The rates for performance bonuses were stipulated by departmental schemes, within these parameters.
The difficulty of balancing growing state wages with the need to offer performance incentives and professionalise the state is a long-standing dilemma for governments, said Pietman Roos, policy consultant for the South African Chamber of Commerce and Industry.
But he warned that the size of the state, as an employer in the economy, was worryingly high.
According to Roos, employment by the state had grown by 19% between 2008 and 2013, whereas total employment across the economy had dropped by 1% during the same period.
Growth of the state
The state “cannot be the employer of last resort”, he argued. It risked crowding out growth in the private sector as the state borrows more to meet its spending commitments, raising the cost of capital across the economy and making it more expensive for businesses to start out or grow.
Curbing the growth of the state could mean it was able to pay its staff very well, ensuring it was staffed with the best expertise, Roos said.
The National Education Health and Allied Workers Union did not respond to requests for comment, but the union has previously lambasted the argument that state workers are overpaid and spending on salaries needs reducing.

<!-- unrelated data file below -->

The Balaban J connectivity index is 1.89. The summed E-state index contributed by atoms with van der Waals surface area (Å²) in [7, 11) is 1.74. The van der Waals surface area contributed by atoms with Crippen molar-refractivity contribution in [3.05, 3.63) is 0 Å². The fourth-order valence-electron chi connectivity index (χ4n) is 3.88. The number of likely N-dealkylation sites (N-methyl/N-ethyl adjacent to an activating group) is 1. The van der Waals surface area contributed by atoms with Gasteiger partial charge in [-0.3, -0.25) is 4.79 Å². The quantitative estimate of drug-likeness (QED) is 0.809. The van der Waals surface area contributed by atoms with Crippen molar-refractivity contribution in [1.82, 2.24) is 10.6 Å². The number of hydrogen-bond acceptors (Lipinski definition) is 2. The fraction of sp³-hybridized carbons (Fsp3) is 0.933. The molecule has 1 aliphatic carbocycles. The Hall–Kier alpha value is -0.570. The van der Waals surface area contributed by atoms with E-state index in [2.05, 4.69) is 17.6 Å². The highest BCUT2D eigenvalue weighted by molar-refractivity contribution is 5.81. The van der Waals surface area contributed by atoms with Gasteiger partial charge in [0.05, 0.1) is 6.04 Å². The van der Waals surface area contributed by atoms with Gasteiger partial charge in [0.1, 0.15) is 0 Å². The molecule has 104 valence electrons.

The union has pointed out that the growing size of the civil service, rather than rising wage levels, is a key force behind the magnitude of state pay, and it serves a growing population.
The impact of unions and bargaining councils on wage increases is a related issue, with particular relevance to government.
Research published in May on online economics forum Econ3x3 shed new light on the effect of unions and bargaining councils on wages.
The research, by academics at the University of Cape Town’s development policy research unit, found that wage premiums associated with union membership in the private sector were between 6% and 7%, much lower than has been previously estimated.
However, the presence of a bargaining council in a sector had a substantive effect on wage premiums, averaging an estimated 9.4%.
According to the research, the cumulative wage premium, incorporating the effect of union and bargaining council presence, averaged an estimated 16.4% across the state and private sectors.
The difference in cumulative wage premiums between the state and private sector was stark.
The research estimated that the cumulative premium for the state was 22%, whereas it was 9% in the private sector. Haroon Bhorat, director at the research unit, said there were two distinct issues.
The first was the rise in the public sector wage bill, which has to be carefully managed within the context of the rising deficit and fiscal commitments in general.
The second was “the return on this wage by the state in the form of productivity and performance outcomes among public sector workers”, which remained a “crucial area for further debate and potentially innovative policy solutions”, Bhorat noted.